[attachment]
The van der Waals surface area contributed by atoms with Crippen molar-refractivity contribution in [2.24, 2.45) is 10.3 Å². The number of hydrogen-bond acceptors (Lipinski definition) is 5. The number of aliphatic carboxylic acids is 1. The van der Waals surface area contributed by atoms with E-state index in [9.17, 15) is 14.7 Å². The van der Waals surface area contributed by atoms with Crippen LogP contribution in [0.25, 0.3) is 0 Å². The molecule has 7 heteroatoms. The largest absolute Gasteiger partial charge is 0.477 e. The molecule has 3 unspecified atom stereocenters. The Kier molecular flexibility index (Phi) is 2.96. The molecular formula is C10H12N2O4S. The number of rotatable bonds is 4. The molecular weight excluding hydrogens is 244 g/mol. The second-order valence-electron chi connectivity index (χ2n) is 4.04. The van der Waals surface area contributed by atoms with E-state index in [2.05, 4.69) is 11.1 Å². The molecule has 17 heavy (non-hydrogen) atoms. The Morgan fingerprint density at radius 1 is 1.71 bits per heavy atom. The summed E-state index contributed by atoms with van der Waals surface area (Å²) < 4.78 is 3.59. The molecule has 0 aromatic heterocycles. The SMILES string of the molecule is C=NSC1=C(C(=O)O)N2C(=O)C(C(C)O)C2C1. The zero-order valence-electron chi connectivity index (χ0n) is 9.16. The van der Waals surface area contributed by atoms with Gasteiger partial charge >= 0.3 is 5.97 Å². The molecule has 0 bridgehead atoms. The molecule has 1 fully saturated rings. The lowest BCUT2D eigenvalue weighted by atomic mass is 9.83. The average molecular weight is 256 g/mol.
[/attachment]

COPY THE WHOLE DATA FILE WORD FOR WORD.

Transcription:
The van der Waals surface area contributed by atoms with Crippen molar-refractivity contribution in [2.24, 2.45) is 10.3 Å². The number of hydrogen-bond acceptors (Lipinski definition) is 5. The number of aliphatic carboxylic acids is 1. The van der Waals surface area contributed by atoms with E-state index in [9.17, 15) is 14.7 Å². The van der Waals surface area contributed by atoms with Crippen LogP contribution in [0.25, 0.3) is 0 Å². The molecule has 7 heteroatoms. The largest absolute Gasteiger partial charge is 0.477 e. The molecule has 3 unspecified atom stereocenters. The Kier molecular flexibility index (Phi) is 2.96. The molecular formula is C10H12N2O4S. The number of rotatable bonds is 4. The molecular weight excluding hydrogens is 244 g/mol. The second-order valence-electron chi connectivity index (χ2n) is 4.04. The van der Waals surface area contributed by atoms with E-state index in [2.05, 4.69) is 11.1 Å². The molecule has 17 heavy (non-hydrogen) atoms. The Morgan fingerprint density at radius 1 is 1.71 bits per heavy atom. The summed E-state index contributed by atoms with van der Waals surface area (Å²) < 4.78 is 3.59. The molecule has 0 aromatic heterocycles. The SMILES string of the molecule is C=NSC1=C(C(=O)O)N2C(=O)C(C(C)O)C2C1. The zero-order valence-electron chi connectivity index (χ0n) is 9.16. The van der Waals surface area contributed by atoms with Gasteiger partial charge >= 0.3 is 5.97 Å². The molecule has 0 bridgehead atoms. The molecule has 1 fully saturated rings. The lowest BCUT2D eigenvalue weighted by atomic mass is 9.83. The average molecular weight is 256 g/mol.